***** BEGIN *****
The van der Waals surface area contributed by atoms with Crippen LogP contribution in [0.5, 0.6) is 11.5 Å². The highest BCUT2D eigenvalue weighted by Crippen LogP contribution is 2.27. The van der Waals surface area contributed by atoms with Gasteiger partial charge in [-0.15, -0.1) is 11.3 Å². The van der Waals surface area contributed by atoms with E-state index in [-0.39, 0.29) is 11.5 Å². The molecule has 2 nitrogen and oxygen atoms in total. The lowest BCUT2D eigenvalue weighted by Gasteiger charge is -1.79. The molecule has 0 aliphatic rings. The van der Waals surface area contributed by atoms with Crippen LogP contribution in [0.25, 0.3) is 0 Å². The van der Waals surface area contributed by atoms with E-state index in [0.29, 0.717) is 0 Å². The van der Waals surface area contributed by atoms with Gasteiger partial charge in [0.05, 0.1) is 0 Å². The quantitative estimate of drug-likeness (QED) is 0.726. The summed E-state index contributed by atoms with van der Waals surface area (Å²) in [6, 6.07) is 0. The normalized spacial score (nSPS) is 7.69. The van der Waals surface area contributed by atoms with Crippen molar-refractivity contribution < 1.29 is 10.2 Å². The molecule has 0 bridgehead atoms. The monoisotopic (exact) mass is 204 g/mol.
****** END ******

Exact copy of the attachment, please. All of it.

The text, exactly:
The van der Waals surface area contributed by atoms with Crippen LogP contribution in [0.5, 0.6) is 11.5 Å². The highest BCUT2D eigenvalue weighted by Crippen LogP contribution is 2.27. The van der Waals surface area contributed by atoms with Gasteiger partial charge in [-0.15, -0.1) is 11.3 Å². The van der Waals surface area contributed by atoms with E-state index in [-0.39, 0.29) is 11.5 Å². The molecule has 2 nitrogen and oxygen atoms in total. The lowest BCUT2D eigenvalue weighted by Gasteiger charge is -1.79. The molecule has 0 aliphatic rings. The van der Waals surface area contributed by atoms with Crippen LogP contribution in [0.25, 0.3) is 0 Å². The van der Waals surface area contributed by atoms with E-state index in [0.29, 0.717) is 0 Å². The van der Waals surface area contributed by atoms with Gasteiger partial charge in [0.05, 0.1) is 0 Å². The quantitative estimate of drug-likeness (QED) is 0.726. The summed E-state index contributed by atoms with van der Waals surface area (Å²) in [6, 6.07) is 0. The normalized spacial score (nSPS) is 7.69. The van der Waals surface area contributed by atoms with Crippen molar-refractivity contribution < 1.29 is 10.2 Å². The molecule has 0 bridgehead atoms. The monoisotopic (exact) mass is 204 g/mol.